While the aid and development barriers are being debated, the Israeli Government continues to build what it calls the "security barrier," often usurping Palestinian land beyond the internationally recognized Green Line. In some places it is a "fence" -- a road with high-tech electric fence and sensors on both sides -- in others it is 12 to 27 feet of vertical concrete. To many Israelis the barrier's sole purpose is security. To Israeli human rights activists and Palestinians, it is a potentially permanent land or water grab which further weakens any hope for a viable Palestinian state.

As the barrier/wall expands, Palestinians in Gaza, the West Bank, and Jerusalem are less and less able to navigate the challenges of travel, whether to schools, jobs, visit family or religious sites. Both Palestinians and Israelis must have permission to visit one another outside of Jerusalem, so those contacts are ever more limited.

If a Palestinian man in Jerusalem marries a woman from outside of the city, she will have a different residence card and will not be able to cross the check point to join him in Jerusalem. If she sneaks in -- which is less and less likely as the barriers are completed --  she is there illegally and could be sent back at any time. The Jordan Valley is now totally closed off to Palestinians. At Abu Deis outside of Jerusalem, where the barrier/wall cuts right through the historic road to Jericho, a Palestinian family has just lost a court case which means that the concrete wall will soon separate their backdoor from that of their long-time neighbors. Many now see the continued settlement expansion as another version of the barrier/wall, further dividing Palestinians and Israelis and erecting "facts on the ground" that could be impossible to change even if there were final status negotiations.

There are some, albeit few, signs of hope. In both Bethlehem and Jerusalem, it was clear that there are more pilgrims and tourists than there were even two years ago -- and not just during Holy Week. Attendance at courses at St. George's College is up. The International Center of Bethlehem, the vision of Lutheran pastor Dr. Mitri Raheb, is open for overnight visitors and conferences and doing well.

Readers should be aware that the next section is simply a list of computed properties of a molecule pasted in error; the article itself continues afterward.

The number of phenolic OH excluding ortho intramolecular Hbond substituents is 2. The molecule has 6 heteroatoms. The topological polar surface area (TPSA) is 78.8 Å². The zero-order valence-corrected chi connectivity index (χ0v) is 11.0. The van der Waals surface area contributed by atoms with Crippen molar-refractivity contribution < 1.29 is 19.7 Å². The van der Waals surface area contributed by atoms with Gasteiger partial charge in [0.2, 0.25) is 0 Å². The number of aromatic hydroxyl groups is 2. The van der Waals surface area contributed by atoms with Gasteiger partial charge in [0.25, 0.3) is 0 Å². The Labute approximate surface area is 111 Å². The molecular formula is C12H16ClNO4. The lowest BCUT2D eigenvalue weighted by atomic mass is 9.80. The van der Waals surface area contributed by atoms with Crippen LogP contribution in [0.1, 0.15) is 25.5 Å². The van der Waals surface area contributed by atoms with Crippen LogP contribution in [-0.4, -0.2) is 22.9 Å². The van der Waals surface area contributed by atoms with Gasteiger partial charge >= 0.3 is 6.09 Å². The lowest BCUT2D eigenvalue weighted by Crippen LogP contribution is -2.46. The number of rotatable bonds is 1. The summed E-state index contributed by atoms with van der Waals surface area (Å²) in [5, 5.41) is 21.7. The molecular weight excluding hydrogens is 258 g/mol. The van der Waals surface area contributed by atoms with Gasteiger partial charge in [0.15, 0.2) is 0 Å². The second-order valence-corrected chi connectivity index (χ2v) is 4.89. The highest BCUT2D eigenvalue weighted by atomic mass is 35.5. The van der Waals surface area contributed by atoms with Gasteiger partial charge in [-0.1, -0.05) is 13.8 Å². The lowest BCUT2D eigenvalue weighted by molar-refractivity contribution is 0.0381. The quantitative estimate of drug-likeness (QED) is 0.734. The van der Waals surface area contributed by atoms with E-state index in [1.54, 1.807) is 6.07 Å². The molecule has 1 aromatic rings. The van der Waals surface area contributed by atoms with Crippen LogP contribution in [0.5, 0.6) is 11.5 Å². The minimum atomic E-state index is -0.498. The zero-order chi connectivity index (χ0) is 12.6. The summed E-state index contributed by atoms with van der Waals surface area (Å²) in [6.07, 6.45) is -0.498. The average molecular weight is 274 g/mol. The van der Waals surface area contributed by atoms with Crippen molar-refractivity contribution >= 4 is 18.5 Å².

Corinne Whitlatch, executive director of Churches for Middle East Peace (CMEP), broke into a broad smile when she saw modern stained glass windows decorating the Center. They are the work of a former student of hers -- a woman who had been a maid and asked if she could join a course Corinne taught while in Bethlehem on sabbatical.

In Beit Sahour, the Greek Orthodox Church is opening much needed apartments and there is discussion among Christian activists of how to encourage reverse immigration. Mark Brown of the Lutheran World Federation hopes to break ground this year for 84 apartments on the Mount of Olives for Christians in Jerusalem. Israeli human rights groups continue their important work in documenting the growth of settlements, helping those at check points get permission to travel, and following and raising objections to the route of the separation barrier when it diverts from the Green Line.

Overall, there is a continuing sense of uncertainty. Quietly, the Palestinians will say they don't yet know what Hamas will bring. Already, more women are covered. In a society which has historically been secular and religious pluralism a given, it is not clear what changes will come. In answer to our questions about the viability of a two-state solution, most shrugged their shoulders and said there was no better alternative. One Palestinian leader said if they made two states based on the present settlements and barriers, it would be like Swiss cheese -- and the Palestinians would have all the holes. 

Along with Churches for Middle East Peace and others and based on resolutions of General Convention and Executive Council, the Episcopal Church will continue to work for a negotiated settlement which will bring two viable states, Israel and Palestine, together with secure and recognized borders. We will seek ways for humanitarian and development assistance to continue for the Palestinians. We ask of Hamas that it continue its year-long cease fire and commit to nonviolence, recognize Israel and accept previous agreements. We ask the Israeli Government to reject unilateral actions that prejudge final status negotiations and to reject violence. We ask that our own government play a strong leadership role and oppose unilateral actions that will predetermine the outcome of final status agreements, including borders, settlements, refugees, water and the sovereignty of Jerusalem. It is a long agenda and one that will require all of our hard work and our prayers.